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A 5.3-min-period pulsing white dwarf in a binary detected from radio to X-rays


White dwarf stars are the most common stellar fossils. When in binaries, they make up the dominant form of compact object binary within the Galaxy and can offer insight into different aspects of binary formation and evolution. One of the most remarkable white dwarf binary systems identified to date is AR Scorpii (AR Sco). AR Sco is composed of an M dwarf star and a rapidly spinning white dwarf in a 3.56 h orbit. It shows pulsed emission with a period of 1.97 min over a broad range of wavelengths, which led to it being known as a white dwarf pulsar. Both the pulse mechanism and the evolutionary origin of AR Sco provide challenges to theoretical models. Here we report the discovery of a sibling of AR Sco, J191213.72-441045.1, which harbours a white dwarf in a 4.03 h orbit with an M dwarf and exhibits pulsed emission with a period of 5.30 min. This discovery establishes binary white dwarf pulsars as a class and provides support for proposed formation models for white dwarf pulsars.

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Fig. 1: J1912-4410’s photometry and radial velocities.
Fig. 2: Radio, optical and X-ray fluxes of J1912-4410.
Fig. 3: Spectral energy distribution of J1912-4410.
Fig. 4: Photopolarimetry of J1912-4410.
Fig. 5: Simultaneous XMM-Newton and ULTRACAM data.

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Data availability

The TESS data used in this work are public and can be accessed via the Barbara A. Mikulski Archive for Space Telescopes ( ULTRACAM and X-shooter data are made available in a Zenodo repository ( Other data will become public in the respective telescope repositories after the proprietary time expires, but can be made available for analysis upon request to the corresponding author.

Code availability

Any of the custom data analysis scripts used in this work can be made available upon reasonable request to the corresponding author. This research made extensive use of Astropy (, a community-developed core Python package for astronomy75,76.


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I.P. and T.R.M. acknowledge funding by the UK’s Science and Technology Facilities Council (STFC), grant ST/T000406/1. I.P. also acknowledges funding from a Warwick Astrophysics Prize post-doctoral fellowship, made possible thanks to a generous philanthropic donation. I.P. was additionally supported in part by the National Science Foundation under grant NSF PHY-1748958, and thanks the organizers of the KITP Programme ‘White Dwarfs as Probes of the Evolution of Planets, Stars, the Milky Way and the Expanding Universe’. S.G.P. acknowledges the support of an STFC Ernest Rutherford Fellowship. V.S.D. and ULTRACAM are funded by STFC, grant ST/V000853/1.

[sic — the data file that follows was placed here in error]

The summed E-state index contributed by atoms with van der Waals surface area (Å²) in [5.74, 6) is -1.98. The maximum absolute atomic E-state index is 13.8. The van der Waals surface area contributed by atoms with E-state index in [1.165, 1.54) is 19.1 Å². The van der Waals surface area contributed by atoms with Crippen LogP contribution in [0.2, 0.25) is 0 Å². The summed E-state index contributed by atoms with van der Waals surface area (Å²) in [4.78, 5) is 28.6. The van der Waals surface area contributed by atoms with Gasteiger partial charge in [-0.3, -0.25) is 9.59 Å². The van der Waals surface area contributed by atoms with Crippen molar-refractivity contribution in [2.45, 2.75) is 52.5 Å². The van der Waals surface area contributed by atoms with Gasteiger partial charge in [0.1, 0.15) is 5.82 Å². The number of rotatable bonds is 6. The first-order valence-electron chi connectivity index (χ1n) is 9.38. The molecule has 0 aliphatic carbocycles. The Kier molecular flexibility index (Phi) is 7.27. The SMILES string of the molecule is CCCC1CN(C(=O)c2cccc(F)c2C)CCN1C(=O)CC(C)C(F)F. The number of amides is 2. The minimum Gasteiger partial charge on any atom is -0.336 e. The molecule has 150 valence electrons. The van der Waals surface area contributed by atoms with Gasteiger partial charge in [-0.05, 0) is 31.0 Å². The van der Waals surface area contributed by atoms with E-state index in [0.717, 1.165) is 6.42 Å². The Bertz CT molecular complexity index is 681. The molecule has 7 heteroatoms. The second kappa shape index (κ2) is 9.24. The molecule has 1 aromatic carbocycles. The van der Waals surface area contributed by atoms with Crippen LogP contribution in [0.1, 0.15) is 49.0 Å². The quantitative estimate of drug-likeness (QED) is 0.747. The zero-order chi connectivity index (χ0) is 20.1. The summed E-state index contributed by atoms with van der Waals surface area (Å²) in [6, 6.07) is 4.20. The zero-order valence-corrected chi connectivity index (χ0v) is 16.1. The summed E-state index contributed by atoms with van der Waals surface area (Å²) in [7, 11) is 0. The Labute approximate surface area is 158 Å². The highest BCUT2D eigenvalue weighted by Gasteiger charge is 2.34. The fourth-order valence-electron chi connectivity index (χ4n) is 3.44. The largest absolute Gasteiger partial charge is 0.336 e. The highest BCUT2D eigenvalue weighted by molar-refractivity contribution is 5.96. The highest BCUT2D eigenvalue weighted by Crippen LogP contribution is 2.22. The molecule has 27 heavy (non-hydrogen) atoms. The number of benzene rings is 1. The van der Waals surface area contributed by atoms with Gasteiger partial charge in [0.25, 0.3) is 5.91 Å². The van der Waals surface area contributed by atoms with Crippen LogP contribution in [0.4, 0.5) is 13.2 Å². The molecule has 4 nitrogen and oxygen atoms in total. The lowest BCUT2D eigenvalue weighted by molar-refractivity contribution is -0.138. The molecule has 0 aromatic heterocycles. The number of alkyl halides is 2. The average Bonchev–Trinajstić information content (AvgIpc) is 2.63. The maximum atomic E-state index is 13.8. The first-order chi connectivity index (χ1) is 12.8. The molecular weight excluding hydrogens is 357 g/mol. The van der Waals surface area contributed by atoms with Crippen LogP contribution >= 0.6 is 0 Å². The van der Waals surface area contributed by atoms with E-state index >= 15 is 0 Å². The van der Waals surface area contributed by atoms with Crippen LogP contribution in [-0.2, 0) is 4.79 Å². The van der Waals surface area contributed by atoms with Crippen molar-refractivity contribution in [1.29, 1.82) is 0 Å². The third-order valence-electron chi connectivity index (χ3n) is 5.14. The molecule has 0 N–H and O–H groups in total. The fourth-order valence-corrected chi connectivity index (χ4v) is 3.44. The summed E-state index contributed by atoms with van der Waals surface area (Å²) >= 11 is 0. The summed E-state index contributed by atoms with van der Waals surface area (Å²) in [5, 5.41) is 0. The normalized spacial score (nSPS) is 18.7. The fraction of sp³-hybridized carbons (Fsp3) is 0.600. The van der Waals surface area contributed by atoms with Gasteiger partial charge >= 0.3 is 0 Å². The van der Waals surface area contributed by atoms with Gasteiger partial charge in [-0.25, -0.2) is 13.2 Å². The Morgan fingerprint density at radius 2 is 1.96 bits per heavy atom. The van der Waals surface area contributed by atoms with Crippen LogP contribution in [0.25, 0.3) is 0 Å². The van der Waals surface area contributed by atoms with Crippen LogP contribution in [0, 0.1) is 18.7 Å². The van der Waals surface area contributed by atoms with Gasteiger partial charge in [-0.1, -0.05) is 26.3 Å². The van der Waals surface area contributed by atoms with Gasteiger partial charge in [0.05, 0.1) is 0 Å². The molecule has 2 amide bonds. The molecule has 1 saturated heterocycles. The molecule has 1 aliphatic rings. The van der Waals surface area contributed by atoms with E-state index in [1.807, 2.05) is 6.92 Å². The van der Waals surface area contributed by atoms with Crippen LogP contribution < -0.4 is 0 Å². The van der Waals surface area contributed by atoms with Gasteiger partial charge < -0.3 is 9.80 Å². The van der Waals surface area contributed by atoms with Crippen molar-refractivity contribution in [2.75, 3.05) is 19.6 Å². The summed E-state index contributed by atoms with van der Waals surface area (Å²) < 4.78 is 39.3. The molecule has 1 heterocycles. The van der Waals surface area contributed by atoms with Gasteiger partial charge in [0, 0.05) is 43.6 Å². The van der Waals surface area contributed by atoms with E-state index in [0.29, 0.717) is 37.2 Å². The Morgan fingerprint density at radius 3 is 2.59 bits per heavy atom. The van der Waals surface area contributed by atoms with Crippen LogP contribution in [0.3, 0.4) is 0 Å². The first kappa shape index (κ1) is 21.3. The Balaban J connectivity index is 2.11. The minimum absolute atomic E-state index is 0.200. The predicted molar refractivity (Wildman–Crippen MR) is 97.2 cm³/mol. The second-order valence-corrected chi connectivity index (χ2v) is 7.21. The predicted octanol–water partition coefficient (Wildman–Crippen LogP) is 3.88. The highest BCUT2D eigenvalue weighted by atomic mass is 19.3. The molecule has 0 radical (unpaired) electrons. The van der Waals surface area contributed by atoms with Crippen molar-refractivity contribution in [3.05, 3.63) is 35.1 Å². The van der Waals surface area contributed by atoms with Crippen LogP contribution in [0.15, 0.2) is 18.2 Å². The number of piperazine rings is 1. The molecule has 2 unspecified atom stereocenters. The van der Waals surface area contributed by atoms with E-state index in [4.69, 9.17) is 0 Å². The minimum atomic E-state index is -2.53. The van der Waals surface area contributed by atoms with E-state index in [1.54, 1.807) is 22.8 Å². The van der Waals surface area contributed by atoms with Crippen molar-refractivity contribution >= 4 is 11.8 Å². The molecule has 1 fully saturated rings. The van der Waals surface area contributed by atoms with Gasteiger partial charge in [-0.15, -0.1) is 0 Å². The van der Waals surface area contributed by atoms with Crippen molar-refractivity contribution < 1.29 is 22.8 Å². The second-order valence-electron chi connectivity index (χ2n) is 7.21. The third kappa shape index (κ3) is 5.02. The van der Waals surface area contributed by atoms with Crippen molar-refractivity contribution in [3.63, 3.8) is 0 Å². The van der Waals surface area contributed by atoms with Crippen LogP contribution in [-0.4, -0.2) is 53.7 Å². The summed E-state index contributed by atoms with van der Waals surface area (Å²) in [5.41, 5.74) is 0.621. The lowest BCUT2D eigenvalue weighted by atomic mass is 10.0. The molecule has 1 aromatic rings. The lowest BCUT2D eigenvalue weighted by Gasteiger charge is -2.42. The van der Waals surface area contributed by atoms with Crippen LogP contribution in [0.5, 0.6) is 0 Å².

This paper includes data collected by the TESS mission. Funding for the TESS mission is provided by the NASA Explorer Program.

IRAF is distributed by the National Optical Astronomy Observatory, which is operated by the Association of Universities for Research in Astronomy (AURA) under cooperative agreement with the National Science Foundation (NSF).

This work is based in part on observations obtained at the SOAR telescope, which is a joint project of the Ministério da Ciência, Tecnologia e Inovações do Brasil (MCTI/LNA), the US National Science Foundation’s NOIRLab, the University of North Carolina at Chapel Hill (UNC) and Michigan State University (MSU).

This work is also based on observations collected at the European Organisation for Astronomical Research in the Southern Hemisphere under ESO programmes 109.24EM and 109.234F.

The SALT observations were obtained under the SALT Large Science Programme on transients (2021-2-LSP-001; principal investigator D.A.H.B.). Polish participation in SALT is funded by grant MEiN 2021/WK/01. D.A.H.B. and S.B.P. acknowledge research support by the National Research Foundation.